On a grey autumnal day, it can be hard to recall the record breaking temperatures we had last July (2022) across the country and locally. We take a look back at the important work Humberside Fire and Rescue Service (HFRS) has done since the beginning of the year, with Natural England and our neighbouring colleagues at South Yorkshire Fire and Rescue Service (SYFRS).
In response to the increase of grassland,
moorland and wildfires during the summer of 2022, both Service’s teamed up with
Natural England on a six-month period of regular training exercises and
meetings to improve awareness and response to wildfires at Humberhead
Peatland National Nature Reserve (NNR). The Reserve holds international
importance as one of the largest areas of raised bog wilderness in lowland
Britain and surrounding areas have been affected by fires during hot and dry
summers in recent years.
With a grant provided by Natural England, both Service’s were able to buy specialised equipment tailored for responding to fires at identified areas of moorland and peatland within the vast Humberhead Peatland NNR, which covers South Yorkshire and North Lincolnshire. Within Humberside’s Service area, this equipment has been tactically placed at Scunthorpe, Crowle, Epworth and Goole Fire Stations to support our response to these fires and to help preserve our local wildlife.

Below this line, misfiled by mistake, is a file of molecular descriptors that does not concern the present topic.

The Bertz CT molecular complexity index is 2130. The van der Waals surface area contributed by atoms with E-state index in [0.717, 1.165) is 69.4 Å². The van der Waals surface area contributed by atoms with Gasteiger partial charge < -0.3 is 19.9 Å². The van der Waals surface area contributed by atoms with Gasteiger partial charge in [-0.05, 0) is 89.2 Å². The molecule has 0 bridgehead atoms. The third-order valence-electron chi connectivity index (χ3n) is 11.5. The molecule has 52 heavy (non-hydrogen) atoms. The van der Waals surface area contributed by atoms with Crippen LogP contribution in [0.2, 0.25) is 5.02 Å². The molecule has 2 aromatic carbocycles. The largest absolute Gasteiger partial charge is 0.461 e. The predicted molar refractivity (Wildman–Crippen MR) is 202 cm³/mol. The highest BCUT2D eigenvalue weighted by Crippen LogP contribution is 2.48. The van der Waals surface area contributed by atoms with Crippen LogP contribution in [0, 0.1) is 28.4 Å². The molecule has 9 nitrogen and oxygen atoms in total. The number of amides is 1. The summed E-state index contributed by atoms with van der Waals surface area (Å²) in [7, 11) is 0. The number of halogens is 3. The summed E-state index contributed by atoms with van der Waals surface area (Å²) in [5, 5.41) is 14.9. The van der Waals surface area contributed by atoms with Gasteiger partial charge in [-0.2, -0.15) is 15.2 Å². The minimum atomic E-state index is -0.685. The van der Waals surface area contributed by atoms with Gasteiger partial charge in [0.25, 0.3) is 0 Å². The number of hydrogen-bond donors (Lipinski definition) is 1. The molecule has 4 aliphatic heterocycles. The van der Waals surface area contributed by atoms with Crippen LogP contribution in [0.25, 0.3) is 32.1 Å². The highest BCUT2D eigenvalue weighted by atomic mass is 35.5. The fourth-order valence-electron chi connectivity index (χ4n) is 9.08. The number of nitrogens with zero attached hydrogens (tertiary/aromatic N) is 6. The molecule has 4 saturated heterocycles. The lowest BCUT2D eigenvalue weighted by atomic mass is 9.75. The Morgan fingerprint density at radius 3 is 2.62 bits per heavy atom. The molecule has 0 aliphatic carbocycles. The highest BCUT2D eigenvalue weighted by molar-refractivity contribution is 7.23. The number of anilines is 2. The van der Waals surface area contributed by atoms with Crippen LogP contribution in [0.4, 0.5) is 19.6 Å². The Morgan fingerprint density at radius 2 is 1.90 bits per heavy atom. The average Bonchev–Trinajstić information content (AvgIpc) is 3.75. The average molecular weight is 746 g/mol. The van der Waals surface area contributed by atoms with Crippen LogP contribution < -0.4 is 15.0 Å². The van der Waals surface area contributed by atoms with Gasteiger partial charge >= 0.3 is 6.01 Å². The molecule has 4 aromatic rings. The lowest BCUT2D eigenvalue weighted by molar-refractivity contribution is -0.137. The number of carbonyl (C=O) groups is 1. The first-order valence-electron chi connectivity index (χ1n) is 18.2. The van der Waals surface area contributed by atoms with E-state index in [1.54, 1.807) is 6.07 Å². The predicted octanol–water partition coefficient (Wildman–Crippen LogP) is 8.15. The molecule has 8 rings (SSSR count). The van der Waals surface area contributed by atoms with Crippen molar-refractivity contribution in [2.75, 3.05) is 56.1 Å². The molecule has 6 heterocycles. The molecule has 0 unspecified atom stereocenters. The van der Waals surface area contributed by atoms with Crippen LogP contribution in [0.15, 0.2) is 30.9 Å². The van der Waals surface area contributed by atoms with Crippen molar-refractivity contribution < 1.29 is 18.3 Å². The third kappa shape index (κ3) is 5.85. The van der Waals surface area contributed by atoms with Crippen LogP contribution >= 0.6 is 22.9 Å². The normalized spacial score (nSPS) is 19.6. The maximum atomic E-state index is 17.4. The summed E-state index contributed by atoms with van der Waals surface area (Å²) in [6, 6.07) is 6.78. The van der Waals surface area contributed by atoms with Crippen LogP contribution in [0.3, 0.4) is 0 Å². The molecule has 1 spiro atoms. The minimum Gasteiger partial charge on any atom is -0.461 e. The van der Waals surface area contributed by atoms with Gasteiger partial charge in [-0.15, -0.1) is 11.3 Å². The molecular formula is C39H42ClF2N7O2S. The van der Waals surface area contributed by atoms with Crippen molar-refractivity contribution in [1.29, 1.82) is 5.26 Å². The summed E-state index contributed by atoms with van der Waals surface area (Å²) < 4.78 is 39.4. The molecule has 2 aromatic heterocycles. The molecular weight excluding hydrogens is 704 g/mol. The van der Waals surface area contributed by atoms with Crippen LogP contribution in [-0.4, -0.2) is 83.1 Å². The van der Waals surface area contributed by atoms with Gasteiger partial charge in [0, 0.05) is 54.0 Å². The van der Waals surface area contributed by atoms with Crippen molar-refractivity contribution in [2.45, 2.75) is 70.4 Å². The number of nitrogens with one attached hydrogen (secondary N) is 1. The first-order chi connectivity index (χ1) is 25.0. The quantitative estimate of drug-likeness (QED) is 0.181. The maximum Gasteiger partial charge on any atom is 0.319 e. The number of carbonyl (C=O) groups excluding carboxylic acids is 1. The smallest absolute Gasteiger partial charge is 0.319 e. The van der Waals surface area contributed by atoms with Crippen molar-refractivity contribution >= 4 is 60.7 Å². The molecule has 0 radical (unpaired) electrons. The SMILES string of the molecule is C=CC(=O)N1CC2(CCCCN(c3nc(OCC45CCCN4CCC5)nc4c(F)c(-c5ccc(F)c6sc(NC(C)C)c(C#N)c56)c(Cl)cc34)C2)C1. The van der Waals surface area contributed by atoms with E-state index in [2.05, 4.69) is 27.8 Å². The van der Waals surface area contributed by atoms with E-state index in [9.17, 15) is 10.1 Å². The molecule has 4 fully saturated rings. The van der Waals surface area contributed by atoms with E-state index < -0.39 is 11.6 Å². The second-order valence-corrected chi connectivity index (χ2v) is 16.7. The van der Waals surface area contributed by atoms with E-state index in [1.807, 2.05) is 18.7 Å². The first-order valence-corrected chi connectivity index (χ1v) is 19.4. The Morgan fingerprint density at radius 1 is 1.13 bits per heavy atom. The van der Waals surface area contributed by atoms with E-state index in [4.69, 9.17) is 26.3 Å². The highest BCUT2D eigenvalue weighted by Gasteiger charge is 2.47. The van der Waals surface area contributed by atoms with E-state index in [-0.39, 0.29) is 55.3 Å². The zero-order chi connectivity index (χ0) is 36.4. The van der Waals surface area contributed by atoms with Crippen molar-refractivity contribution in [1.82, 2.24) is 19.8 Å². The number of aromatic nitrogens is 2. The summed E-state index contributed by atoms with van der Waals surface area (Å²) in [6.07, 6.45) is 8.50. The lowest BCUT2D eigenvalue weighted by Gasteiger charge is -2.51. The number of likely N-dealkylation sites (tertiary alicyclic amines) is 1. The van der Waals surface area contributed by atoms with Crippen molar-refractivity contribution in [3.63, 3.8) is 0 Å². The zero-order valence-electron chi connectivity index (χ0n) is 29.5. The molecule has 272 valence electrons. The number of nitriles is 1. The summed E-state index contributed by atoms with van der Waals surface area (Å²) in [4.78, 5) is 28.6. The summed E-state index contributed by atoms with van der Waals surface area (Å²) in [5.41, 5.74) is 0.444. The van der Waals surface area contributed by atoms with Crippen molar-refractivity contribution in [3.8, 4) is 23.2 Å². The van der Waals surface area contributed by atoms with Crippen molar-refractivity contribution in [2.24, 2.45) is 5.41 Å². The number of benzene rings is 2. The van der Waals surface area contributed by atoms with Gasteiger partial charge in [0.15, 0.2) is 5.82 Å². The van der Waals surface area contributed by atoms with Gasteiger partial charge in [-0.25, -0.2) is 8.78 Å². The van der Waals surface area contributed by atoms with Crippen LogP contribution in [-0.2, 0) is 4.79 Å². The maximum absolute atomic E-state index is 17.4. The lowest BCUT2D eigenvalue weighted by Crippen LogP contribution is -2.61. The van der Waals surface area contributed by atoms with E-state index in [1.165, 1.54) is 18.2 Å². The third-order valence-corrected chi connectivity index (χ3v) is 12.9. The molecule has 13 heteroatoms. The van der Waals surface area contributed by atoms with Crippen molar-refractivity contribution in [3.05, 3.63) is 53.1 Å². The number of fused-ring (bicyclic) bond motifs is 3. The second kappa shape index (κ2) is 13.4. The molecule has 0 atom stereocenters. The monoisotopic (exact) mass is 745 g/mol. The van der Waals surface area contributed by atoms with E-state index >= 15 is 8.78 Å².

Matt Glew, Watch Manager from Emergency Preparedness and Crew Manager at Epworth Fire Station, talks about how this new equipment and training are vital for the Service’s response; “The significance of the training, new equipment and working with our colleagues at South Yorkshire and Natural England, cannot be underestimated.
"We thankfully didn’t experience the hot temperatures during the summer holiday period like we have previous years, but we and other Emergency Services feel the impact of heightened demand resulting from warmer summers and wetter winters, we need to be prepared and help protect our natural habitats and the environment.
“The new equipment includes specialised and lightweight hoses, branches and dividers to help firefighters tackle these fires over challenging terrain, where standard equipment may cause damage to wildlife and their habitat. This forms part of the Service’s continual improvement and commitment to protecting its communities through its Community Risk Management Plan.”